A common phrase in the US South (at least in my family) is various versions of "I tell you what." This might precede a whole sentence: "Lemme tell you what — I'm not going back outside today." Or end one: "It is an oven out there, I tell you what." Or just stand alone: "Hot out?" "Tell you what."

  16. Alex said,

    June 14, 2012 @ 10:20 am

    Anecdotally, I have a Trinidadian friend who does this constantly. Long before Li'l John came onto the scene. I think….at least since 1999.

  17. Denis Moskowitz said,

    June 14, 2012 @ 10:26 am

    After reading Heaney's introduction, I've considered "hwaet" to be onomatopoeia for the sound of "obliterat[ing] all previous discourse and narrative". It works well when accompanied with a table-swatting hand gesture.

  18. Andrew W said,

    June 14, 2012 @ 10:40 am

    My (Scottish) mother will say something similar to this: "Was it hard to find parking?" "Oh, what!" — meaning something like what the Caribbean NY expression sounds like ("It was indeed extremely hard to find parking"). I've picked it up from her. Mind you, when she does it it sounds slightly like an affectation or joke — like she's mimicking/parodying the English upper-class "jolly nice day today, what?" that Robert Coren mentions. (They don't quite mean the same thing, though — the upper-class variant is in the OED under A.I.4.c described as an "interrogative expletive" — and my mum would never actually say anything like "nice day today, what?", so maybe the "very much so!" 'what' is genuinely in her dialect; I'll have to ask her.)

  19. John said,

    June 14, 2012 @ 10:44 am

    Something like what's described is used in the TV show Psych all the time: http://www.youtube.com/watch?v=nf3FHCB9hiY

  20. Mary Bull said,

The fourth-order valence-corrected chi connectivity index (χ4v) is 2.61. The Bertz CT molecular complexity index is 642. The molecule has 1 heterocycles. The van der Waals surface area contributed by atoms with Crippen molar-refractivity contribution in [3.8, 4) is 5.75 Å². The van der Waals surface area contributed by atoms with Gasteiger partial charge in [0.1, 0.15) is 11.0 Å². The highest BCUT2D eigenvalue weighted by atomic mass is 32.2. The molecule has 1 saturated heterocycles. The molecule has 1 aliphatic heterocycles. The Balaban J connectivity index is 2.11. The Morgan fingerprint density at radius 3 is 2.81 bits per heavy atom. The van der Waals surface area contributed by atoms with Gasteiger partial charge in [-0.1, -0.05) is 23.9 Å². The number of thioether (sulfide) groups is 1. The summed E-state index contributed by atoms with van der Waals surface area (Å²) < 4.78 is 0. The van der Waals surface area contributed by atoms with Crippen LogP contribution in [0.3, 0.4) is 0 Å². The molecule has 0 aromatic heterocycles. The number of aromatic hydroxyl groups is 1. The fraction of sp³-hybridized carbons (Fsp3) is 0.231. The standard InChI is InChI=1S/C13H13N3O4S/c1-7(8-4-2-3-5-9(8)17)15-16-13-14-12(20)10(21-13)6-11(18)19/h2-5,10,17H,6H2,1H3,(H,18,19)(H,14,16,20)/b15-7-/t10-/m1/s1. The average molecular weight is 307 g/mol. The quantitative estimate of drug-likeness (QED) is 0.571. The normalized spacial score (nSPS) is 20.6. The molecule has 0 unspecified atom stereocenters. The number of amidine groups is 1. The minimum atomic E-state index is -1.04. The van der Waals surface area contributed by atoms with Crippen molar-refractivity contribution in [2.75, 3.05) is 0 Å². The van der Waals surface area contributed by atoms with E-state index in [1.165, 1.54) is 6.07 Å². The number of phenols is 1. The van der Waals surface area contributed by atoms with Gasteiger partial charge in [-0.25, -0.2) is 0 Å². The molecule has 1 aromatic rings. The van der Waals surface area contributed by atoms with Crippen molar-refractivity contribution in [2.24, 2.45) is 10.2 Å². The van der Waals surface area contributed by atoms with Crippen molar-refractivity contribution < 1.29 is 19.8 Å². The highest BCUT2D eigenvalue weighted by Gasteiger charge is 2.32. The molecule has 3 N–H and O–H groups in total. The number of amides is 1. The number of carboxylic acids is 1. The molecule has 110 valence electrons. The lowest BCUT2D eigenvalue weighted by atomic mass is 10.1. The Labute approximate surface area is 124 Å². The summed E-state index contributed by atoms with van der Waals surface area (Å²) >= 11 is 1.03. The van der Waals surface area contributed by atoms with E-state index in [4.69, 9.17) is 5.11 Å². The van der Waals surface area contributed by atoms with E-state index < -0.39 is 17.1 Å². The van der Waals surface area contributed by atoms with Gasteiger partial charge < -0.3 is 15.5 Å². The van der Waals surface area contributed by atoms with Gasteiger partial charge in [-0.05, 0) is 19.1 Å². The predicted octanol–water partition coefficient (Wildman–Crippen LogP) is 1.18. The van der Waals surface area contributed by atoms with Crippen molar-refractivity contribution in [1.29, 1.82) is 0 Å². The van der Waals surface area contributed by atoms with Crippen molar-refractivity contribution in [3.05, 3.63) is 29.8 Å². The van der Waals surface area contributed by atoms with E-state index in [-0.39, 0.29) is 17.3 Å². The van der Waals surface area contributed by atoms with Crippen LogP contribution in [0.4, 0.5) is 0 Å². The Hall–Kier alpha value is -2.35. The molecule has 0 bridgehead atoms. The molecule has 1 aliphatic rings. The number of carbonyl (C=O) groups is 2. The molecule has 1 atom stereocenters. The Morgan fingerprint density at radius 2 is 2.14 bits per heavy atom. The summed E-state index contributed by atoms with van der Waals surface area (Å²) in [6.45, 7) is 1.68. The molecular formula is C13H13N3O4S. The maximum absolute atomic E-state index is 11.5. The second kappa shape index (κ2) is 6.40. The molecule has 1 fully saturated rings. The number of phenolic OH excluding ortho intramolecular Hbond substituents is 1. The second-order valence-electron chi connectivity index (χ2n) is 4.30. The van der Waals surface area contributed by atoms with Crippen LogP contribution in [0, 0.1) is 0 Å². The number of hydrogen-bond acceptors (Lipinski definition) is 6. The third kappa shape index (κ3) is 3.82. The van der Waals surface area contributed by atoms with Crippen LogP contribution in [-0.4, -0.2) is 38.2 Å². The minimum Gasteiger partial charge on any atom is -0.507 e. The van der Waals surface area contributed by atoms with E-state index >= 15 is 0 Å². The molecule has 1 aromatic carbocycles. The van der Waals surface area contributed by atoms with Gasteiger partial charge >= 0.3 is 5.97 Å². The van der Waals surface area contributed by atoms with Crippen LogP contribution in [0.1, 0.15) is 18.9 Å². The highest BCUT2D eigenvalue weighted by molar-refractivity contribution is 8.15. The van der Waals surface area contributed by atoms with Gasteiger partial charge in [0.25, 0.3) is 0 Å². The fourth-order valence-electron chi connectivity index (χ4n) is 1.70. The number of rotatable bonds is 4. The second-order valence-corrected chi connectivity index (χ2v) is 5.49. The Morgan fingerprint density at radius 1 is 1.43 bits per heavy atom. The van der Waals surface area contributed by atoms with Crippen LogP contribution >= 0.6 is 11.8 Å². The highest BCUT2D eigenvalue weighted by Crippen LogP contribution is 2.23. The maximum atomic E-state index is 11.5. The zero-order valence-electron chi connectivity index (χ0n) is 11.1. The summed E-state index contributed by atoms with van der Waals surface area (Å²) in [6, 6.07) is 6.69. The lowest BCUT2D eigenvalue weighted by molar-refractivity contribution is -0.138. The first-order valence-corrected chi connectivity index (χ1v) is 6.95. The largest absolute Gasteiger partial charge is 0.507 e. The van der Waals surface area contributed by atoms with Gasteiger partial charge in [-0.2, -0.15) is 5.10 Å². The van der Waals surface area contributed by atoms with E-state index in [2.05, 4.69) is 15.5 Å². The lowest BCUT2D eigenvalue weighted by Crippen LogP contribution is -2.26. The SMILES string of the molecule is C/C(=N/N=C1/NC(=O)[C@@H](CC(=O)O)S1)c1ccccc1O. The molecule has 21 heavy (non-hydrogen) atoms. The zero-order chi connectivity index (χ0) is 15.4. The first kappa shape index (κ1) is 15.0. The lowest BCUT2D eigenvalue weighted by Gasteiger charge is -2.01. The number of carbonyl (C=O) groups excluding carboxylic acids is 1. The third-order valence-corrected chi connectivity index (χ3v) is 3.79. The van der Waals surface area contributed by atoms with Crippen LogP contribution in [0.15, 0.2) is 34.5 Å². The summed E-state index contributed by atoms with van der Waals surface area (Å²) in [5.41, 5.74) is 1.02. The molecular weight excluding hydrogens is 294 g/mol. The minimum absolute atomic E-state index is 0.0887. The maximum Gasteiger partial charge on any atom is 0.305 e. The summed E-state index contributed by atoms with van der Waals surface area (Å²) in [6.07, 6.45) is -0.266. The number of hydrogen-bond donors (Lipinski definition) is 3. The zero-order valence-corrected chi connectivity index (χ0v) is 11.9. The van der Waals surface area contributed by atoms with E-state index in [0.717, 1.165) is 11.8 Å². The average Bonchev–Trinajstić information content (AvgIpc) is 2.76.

June 14, 2012 @ 11:25 am

    @Scott Underwood
    Yes, "I tell you what, it's hot out!" and similar sentences with "tell you what" were frequently used in my family and also among my peers when I was growing up in South Texas, and I would also hear it rather often in Kentucky and Tennessee during the 55 or so years I've lived in those two states (Tennessee at least counts as Southern, I think). But I haven't noticed the expression in recent years — though it's so familiar that it might run right by me unnoticed. Also the word "what," in the sense discussed by some others here, including MYL, would introduce a surprised query. "What, gravy and no rice?" for example.

  21. Steve F said,

    June 14, 2012 @ 11:32 am

    @ Robert Coren
    The Bertie Woosterish end-of-sentence interrogative 'what?' is definitely on its way out in British English. If it is still used at all outside PG Wodehouse and parodies of upper class twittery, it is vanishingly rare these days.

  22. KevinM said,

    June 14, 2012 @ 11:40 am

    Lil John, as in "can I get a Hwæt Hwæt"?

    @Robert, "the final interrogative "what" that occurs (does it still?) in British speech" I, for one, associate it with Bertie Wooster. And is it distinct from "wot"? Given the etymology, I always took it to function more or less as "y'know."

  23. George Walkden said,

    June 14, 2012 @ 12:06 pm

    There's actually surprisingly little evidence for the use of hwæt as a call to attention, despite the iconic status it's gained as the first word of Beowulf. LL readers may be interested in this paper:


    in which I reassess the evidence for the 'interjection' view of hwæt, and present a rather different analysis of the word.

  24. mollymooly said,